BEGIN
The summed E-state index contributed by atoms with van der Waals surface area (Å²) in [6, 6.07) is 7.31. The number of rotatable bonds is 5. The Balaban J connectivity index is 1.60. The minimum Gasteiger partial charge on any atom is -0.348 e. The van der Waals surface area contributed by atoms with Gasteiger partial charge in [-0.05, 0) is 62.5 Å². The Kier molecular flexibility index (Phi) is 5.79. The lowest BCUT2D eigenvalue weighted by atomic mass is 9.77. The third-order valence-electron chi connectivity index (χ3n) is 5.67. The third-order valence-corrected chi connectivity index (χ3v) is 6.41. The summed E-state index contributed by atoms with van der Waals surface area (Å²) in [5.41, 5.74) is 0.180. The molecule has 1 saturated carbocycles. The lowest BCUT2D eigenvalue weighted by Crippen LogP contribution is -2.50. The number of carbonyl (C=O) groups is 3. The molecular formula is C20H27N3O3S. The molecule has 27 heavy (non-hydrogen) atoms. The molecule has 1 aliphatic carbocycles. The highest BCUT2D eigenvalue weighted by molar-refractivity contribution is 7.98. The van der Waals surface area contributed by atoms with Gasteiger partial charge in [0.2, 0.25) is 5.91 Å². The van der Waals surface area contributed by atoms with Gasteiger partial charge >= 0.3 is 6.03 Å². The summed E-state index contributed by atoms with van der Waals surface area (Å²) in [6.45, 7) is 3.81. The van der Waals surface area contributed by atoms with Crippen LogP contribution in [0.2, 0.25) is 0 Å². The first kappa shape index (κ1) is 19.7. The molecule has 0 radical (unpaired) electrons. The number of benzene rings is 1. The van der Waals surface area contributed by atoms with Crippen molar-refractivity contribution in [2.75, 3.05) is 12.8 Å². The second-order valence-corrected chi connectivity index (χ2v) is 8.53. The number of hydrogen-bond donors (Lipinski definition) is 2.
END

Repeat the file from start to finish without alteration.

The summed E-state index contributed by atoms with van der Waals surface area (Å²) in [6, 6.07) is 7.31. The number of rotatable bonds is 5. The Balaban J connectivity index is 1.60. The minimum Gasteiger partial charge on any atom is -0.348 e. The van der Waals surface area contributed by atoms with Gasteiger partial charge in [-0.05, 0) is 62.5 Å². The Kier molecular flexibility index (Phi) is 5.79. The lowest BCUT2D eigenvalue weighted by atomic mass is 9.77. The third-order valence-electron chi connectivity index (χ3n) is 5.67. The third-order valence-corrected chi connectivity index (χ3v) is 6.41. The summed E-state index contributed by atoms with van der Waals surface area (Å²) in [5.41, 5.74) is 0.180. The molecule has 1 saturated carbocycles. The lowest BCUT2D eigenvalue weighted by Crippen LogP contribution is -2.50. The number of carbonyl (C=O) groups is 3. The molecular formula is C20H27N3O3S. The molecule has 27 heavy (non-hydrogen) atoms. The molecule has 1 aliphatic carbocycles. The highest BCUT2D eigenvalue weighted by molar-refractivity contribution is 7.98. The van der Waals surface area contributed by atoms with Gasteiger partial charge in [0.2, 0.25) is 5.91 Å². The van der Waals surface area contributed by atoms with Gasteiger partial charge >= 0.3 is 6.03 Å². The summed E-state index contributed by atoms with van der Waals surface area (Å²) in [6.45, 7) is 3.81. The van der Waals surface area contributed by atoms with Crippen LogP contribution in [0.2, 0.25) is 0 Å². The first kappa shape index (κ1) is 19.7. The molecule has 0 radical (unpaired) electrons. The number of benzene rings is 1. The van der Waals surface area contributed by atoms with Crippen molar-refractivity contribution in [2.75, 3.05) is 12.8 Å². The second-order valence-corrected chi connectivity index (χ2v) is 8.53. The number of hydrogen-bond donors (Lipinski definition) is 2.